I’ve posted about my journey to Alinea, but now I was there. I was seated and it was time to start the dance.
The design aspect of Alinea was thoroughly explained in Chef Grant Achatz and Nick Kokonas’ book, “Life, on the Line“. I had a great picture in my mind of what the multiple dining spaces, the tablecloth-less tables and wear resistant fabric on the seats were going to look like, but sitting in the rom, everything was much more sophisticated than I had imagined it would be. I knew that Chef Achatz’s cuisine was avant-garde, so I couldn’t help but feel the food was going to be at such a juxtaposition from the refined surroundings. What I would come to realize though is that the dining room at Alinea was the gallery and the food that I would be served, the art.
The Zegna-clad service staff were supremely professional and friendly. They responded well to my “casual” attitude and matched their service to suit my demeanour. I was also guided very well through my wine selections for the evening. I was given the great attention one expects from a 3* Michelin experience.
The serving vessels and implements seemed so complex but also mind-blowingly simple and perfectly paired for each course. There was so much potential that the artful serving pieces could have taken away from the food, or felt gimmicky, but that wasn’t the case. Each piece was meant to highlight or accentuate the whimsical nature of the dining experience.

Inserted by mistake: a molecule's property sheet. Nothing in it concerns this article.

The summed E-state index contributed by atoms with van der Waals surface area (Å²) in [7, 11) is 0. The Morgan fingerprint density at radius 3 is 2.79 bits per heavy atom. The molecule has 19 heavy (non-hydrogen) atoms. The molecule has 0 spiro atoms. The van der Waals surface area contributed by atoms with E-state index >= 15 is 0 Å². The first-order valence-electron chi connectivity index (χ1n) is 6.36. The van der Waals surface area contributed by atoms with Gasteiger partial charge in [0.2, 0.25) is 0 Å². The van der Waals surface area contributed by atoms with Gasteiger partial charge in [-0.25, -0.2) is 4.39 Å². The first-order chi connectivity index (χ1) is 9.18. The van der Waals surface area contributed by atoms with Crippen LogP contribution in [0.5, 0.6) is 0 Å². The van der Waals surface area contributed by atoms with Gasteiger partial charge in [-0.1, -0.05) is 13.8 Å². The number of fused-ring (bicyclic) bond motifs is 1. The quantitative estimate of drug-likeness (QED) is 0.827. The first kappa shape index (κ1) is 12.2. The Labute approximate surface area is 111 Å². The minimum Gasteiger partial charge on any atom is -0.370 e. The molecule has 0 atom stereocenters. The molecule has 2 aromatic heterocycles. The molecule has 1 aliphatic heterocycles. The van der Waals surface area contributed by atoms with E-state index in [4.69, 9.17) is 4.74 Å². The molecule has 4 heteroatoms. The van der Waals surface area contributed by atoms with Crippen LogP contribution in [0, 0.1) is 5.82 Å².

As always, looking back I have regrets in terms of documentation for this post. I should have taken photos of the restaurant, and I could have worked harder on getting better photos of the food. My descriptions of the actual dishes themselves will not do each justice. I have the same regret time and time again that I wish I were a note taker. But I’m unwilling to compromise my experience in the moment to do so.
Instead, please enjoy the photos. Know that each dish blew my mind. Take away from my experience that if you were ever curious about dining at Alinea that you should definitely do make it a priority to do so.
The last course at Alinea is quite extraordinary. I had known it was coming, but still couldn’t help but feel incredibly excited in its execution. To prepare for this dessert, the table is cleared and a large silicone piece of fabric is draped over the top. Ingredients are left in small bowls at the edge of the table. One of the chef’s then comes up to the table and starts their final work of art. Literally.
Dinner was over, and I was supremely happy. In the book, I know that if you see Chef Achatz after the meal he will ask diners “how did we do?”. That’s a question I got to respond to in-person and my response is part of my next post, “My conversation with Grant (and Nick)”.
Alinea: 1723 North Halsted St, Chicago